What Is To Be Done? Philosophers on the Refugee Crisis
In the current issue of Germany’s philosophie magazine, 27 philosophers consider the country’s situation with relation to the crisis in refugee policy. Hartmut Rosa addresses the question: "Is the concept of “global responsibility” necessarily too much to ask?".
The term responsibility suggests a clear, individual attribution of consequences of action. As such, the concept of global responsibility is not only too much to ask, it is even dangerous nonsense. It is a symptom of a problem that makes us despair in the world. Anyone hearing he or she bears responsibility not only for the wellbeing of the people in Germany and Europe, but also for those in Africa, Asia and Latin America and on top of that for the global climate, the polar bears and the life possibilities of future generations, can’t help but feel they’ve been asked too much. It is not just consequential but nothing less than a moral imperative to refuse to accept all these responsibilities.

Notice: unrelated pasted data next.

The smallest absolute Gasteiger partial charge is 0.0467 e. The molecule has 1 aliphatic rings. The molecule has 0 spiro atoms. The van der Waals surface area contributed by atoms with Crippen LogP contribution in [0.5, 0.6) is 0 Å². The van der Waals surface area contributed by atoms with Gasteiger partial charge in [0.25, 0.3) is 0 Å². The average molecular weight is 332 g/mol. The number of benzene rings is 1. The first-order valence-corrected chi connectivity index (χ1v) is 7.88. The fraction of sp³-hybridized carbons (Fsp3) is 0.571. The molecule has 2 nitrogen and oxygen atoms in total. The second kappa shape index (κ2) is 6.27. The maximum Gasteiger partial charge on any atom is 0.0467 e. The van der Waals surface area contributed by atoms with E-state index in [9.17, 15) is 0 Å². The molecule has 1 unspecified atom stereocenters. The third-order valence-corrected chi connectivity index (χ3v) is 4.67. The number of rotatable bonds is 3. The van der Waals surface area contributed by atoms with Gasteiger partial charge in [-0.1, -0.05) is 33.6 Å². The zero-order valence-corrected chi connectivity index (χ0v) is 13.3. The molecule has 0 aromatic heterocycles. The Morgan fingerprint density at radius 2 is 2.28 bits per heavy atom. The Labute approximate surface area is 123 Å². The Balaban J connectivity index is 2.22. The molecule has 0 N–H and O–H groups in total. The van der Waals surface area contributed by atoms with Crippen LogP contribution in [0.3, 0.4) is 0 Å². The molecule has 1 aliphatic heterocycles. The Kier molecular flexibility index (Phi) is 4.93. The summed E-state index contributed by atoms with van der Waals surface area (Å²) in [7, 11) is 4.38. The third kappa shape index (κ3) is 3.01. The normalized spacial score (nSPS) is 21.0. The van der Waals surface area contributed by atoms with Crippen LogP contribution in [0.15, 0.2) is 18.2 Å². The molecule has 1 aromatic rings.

The effect of this overload is an experience and a feeling of atomized isolation. We experience ourselves as a separated, isolated part in a huge, cruel, cold and above all incredibly complex world, in which we interact only causally or instrumentally with everyone and everything. I have no idea whether my refusal to buy a phone here in Europe made using coltan from Africa will really save a child there or lead to that child starving in the end because her exploiters no longer need her. We have long since been living in a highly dynamic world, in which we are fundamentally unable to accept clear responsibility for ourselves any longer. But that must not, cannot and may not stop us from feeling connected to others, to all others. I am not responsible for that child in Congo. But I do feel connected to her. Her fate is not of no concern to me, it does matter to me, it touches me, it’s important to me that she leads a good life. I can feel almost physically how the rejection of this thought leads to a mental hardening and thereby to a change in my relationship to the world, and precisely this hardening exposes me directly to the overloads and excessive challenges of everyday life as a separated individual. A wave in the North Sea is not responsible for the tides in the Gulf of Mexico, but they are both parts of the ocean. If we perceive ourselves as part of a live entity, we think, feel and act differently. We no longer experience newcomers, refugees as problems or cases requiring care, to whom we owe something or for whom we are responsible, but as relatives who are of direct concern to us and in whose eyes a call for encounter reaches us. Connectedness is not the same as responsibility; it possesses not primarily and not only an (abstract) inherent obligation, but above all a (direct) motivation to consider global contexts in our actions. What we do bear co-responsibility for, however, is whether we understand ourselves as separated or as connected.